PIERINI FITNESS.

Monday, January 14, 2019

Tools in my Pierini Fitness toolbox



For many years, this middle-aged man belonged to a gym and that’s where he went to exercise and chase his fitness, health and wellness pursuits.  In June 2015, however, I made a minimalist “business decision” to end my gym membership and be a fitness vagabond, getting my workouts in at various local parks, a spare room in my office and, occasionally, at home.  For some reason, working out at home isn’t something I do well.  I need to go somewhere for best results.  The various local parks I frequent are my training landscapes of choice.

Along with this minimalist fitness lifestyle, the tools in my fitness toolbox are few in count but get my job done.  I have two categories of tools, fitness equipment tools and fitness technology tools.  Today, I’d like to share with you the few items in my minimalist fitness toolbox.



Fitness equipment tools
First up is my Tommy Kono-autographed “Louisville Slugger” wooden pole.

My dear departed friend, American’s greatest Olympic weightlifter, Tommy Kono made this and gave it to be about 10 years ago when I was training in the Olympic lifts.  I use it to warm up my shoulders before a workout since a lot of what I do places great demands on my shoulders.

Here’s a dated picture of me using my Tommy Kono-autographed “Louisville Slugger” wooden pole:  


Many years ago, I made a video demonstrating the shoulder dislocates and overhead squat warm-up drill I use to loosen up my shoulders.  Here it is:


Here’s the autograph:


RIP Tommy Kono.

Next up is my kettlebell (KB) tools that I use the most.  I own three “bells” – a pair of 20kg KBs and one 24kg KB.  After researching various brands, I settled on Ader.  Here are pictures like the “bells” I own:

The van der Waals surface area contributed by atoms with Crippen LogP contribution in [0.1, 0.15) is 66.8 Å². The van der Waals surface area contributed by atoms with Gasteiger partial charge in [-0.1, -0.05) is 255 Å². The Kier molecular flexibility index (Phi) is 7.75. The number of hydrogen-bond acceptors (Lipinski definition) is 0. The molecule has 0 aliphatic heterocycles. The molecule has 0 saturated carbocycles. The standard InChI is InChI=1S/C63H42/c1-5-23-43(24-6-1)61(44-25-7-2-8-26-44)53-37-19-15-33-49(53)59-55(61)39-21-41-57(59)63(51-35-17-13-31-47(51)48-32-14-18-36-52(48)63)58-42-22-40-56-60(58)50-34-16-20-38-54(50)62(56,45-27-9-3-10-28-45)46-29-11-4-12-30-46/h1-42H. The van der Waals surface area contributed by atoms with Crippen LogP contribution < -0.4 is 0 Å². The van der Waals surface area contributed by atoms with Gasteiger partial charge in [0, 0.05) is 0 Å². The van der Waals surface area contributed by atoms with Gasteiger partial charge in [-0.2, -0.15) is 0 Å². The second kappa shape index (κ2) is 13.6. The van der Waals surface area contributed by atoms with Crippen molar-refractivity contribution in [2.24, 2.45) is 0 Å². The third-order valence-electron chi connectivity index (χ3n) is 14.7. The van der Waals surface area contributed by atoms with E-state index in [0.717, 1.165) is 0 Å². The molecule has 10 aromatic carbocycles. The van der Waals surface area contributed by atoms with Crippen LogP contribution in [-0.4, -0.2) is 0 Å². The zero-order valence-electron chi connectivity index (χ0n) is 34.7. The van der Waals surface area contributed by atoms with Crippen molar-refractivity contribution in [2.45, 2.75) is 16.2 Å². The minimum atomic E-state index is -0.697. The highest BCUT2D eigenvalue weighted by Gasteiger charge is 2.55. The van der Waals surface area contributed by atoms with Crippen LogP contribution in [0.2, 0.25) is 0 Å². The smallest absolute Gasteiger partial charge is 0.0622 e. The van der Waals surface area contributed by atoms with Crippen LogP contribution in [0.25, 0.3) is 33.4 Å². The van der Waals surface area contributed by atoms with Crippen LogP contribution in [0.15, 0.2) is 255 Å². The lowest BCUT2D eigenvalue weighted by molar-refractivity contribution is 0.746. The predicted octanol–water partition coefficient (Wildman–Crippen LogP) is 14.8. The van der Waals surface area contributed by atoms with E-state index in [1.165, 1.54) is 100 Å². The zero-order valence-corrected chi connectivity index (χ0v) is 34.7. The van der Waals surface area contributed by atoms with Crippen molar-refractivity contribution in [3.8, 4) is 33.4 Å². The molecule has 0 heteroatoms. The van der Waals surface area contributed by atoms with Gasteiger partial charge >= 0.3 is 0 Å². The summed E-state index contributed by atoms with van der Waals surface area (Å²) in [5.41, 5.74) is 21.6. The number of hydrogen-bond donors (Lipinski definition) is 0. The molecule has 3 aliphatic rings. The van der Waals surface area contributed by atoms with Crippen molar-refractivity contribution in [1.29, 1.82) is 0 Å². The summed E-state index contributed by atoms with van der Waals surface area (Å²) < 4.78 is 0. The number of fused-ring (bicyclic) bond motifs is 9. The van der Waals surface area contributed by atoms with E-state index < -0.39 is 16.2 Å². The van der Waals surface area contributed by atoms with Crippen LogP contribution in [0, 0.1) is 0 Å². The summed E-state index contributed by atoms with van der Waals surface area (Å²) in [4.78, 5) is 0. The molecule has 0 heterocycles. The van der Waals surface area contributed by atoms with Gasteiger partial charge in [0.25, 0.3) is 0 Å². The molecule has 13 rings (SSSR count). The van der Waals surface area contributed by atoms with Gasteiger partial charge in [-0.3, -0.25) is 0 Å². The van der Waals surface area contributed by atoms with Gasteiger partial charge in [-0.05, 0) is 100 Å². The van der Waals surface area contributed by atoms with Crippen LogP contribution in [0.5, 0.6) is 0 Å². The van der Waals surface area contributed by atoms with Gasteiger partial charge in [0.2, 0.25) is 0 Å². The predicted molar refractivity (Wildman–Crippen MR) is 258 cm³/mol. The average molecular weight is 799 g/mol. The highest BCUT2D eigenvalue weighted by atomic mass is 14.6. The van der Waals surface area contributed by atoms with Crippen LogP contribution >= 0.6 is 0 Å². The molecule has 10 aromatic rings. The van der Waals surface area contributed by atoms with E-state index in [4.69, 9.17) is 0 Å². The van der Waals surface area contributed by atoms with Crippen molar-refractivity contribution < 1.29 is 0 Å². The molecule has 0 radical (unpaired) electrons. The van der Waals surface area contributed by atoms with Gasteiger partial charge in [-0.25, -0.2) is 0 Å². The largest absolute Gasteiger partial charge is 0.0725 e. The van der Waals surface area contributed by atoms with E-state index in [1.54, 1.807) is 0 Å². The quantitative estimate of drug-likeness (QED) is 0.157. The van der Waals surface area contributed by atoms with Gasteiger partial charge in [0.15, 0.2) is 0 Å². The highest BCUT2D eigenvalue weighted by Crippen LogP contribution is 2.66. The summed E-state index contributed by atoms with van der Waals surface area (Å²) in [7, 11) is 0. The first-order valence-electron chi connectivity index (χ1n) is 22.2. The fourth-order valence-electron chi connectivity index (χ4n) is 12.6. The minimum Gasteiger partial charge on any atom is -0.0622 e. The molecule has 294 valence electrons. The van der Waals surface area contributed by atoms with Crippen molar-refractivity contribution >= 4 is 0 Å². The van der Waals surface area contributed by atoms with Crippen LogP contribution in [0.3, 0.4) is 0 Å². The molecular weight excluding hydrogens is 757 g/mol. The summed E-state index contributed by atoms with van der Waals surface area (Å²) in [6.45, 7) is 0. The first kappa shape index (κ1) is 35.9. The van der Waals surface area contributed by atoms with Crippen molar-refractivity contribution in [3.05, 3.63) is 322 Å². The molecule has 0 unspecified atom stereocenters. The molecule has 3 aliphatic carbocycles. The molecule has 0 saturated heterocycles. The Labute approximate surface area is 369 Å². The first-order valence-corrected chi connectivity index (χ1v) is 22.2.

I own two of these

I own one 24kg KB
Here are a couple of my favorite KB workouts:





Now that I’m back on the saddle at Pierini Fitness, I hope to make and share other KB complex training videos in the future.  Wish me well in my pursuits.

Next up is a pair of 5-lb. dumbbells I own.  I don’t use them often but when I do it’s to generally do a Heavy Hands workout. 


Here’s an explanation of one workout I do when using these 5-lb. dumbbells:


Here’s another workout I created to do at work when I’m very busy and don’t have time for a longer workout:


Next up is a 12-inch high-quality step box I purchased late last year.  I keep it at my office and use it there.  I use it for high-volume step exercise activities generally done in superset fashion along with another exercise like, for example, two-hand KB swings perform for multiple rounds.


One tool I own but don’t use is my jump rope.  I prefer to run or walk briskly because doing so is easier on my knees than the rope.  But there’s no doubt that the rope is an excellent tool that should be in most middle-aged men’s fitness tool box.  I reserve the right to take it out of storage and use it from time to time.